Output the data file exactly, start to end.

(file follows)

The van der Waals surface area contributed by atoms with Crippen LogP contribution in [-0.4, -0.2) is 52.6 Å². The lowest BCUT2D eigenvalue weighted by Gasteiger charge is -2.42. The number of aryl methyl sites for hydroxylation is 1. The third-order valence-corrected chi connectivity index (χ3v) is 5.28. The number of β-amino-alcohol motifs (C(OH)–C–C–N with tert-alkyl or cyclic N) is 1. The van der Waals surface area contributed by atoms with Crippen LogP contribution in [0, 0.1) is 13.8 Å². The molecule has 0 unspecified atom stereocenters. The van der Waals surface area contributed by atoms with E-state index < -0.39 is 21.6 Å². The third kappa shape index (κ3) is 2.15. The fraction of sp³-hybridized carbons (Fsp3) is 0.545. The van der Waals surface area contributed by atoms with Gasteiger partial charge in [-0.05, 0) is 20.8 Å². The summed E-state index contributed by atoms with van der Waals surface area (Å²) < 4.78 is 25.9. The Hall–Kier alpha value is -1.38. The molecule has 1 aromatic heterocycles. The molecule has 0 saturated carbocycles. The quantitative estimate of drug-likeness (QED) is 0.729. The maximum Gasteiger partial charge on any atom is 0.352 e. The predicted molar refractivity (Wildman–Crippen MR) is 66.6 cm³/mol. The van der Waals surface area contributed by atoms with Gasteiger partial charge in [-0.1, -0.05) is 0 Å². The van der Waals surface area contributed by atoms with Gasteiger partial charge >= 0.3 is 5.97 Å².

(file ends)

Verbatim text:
The van der Waals surface area contributed by atoms with Crippen LogP contribution in [-0.4, -0.2) is 52.6 Å². The lowest BCUT2D eigenvalue weighted by Gasteiger charge is -2.42. The number of aryl methyl sites for hydroxylation is 1. The third-order valence-corrected chi connectivity index (χ3v) is 5.28. The number of β-amino-alcohol motifs (C(OH)–C–C–N with tert-alkyl or cyclic N) is 1. The van der Waals surface area contributed by atoms with Crippen LogP contribution in [0, 0.1) is 13.8 Å². The molecule has 0 unspecified atom stereocenters. The van der Waals surface area contributed by atoms with E-state index < -0.39 is 21.6 Å². The third kappa shape index (κ3) is 2.15. The fraction of sp³-hybridized carbons (Fsp3) is 0.545. The van der Waals surface area contributed by atoms with Gasteiger partial charge in [-0.05, 0) is 20.8 Å². The summed E-state index contributed by atoms with van der Waals surface area (Å²) < 4.78 is 25.9. The Hall–Kier alpha value is -1.38. The molecule has 1 aromatic heterocycles. The molecule has 0 saturated carbocycles. The quantitative estimate of drug-likeness (QED) is 0.729. The maximum Gasteiger partial charge on any atom is 0.352 e. The predicted molar refractivity (Wildman–Crippen MR) is 66.6 cm³/mol. The van der Waals surface area contributed by atoms with Gasteiger partial charge in [-0.1, -0.05) is 0 Å². The van der Waals surface area contributed by atoms with Gasteiger partial charge >= 0.3 is 5.97 Å².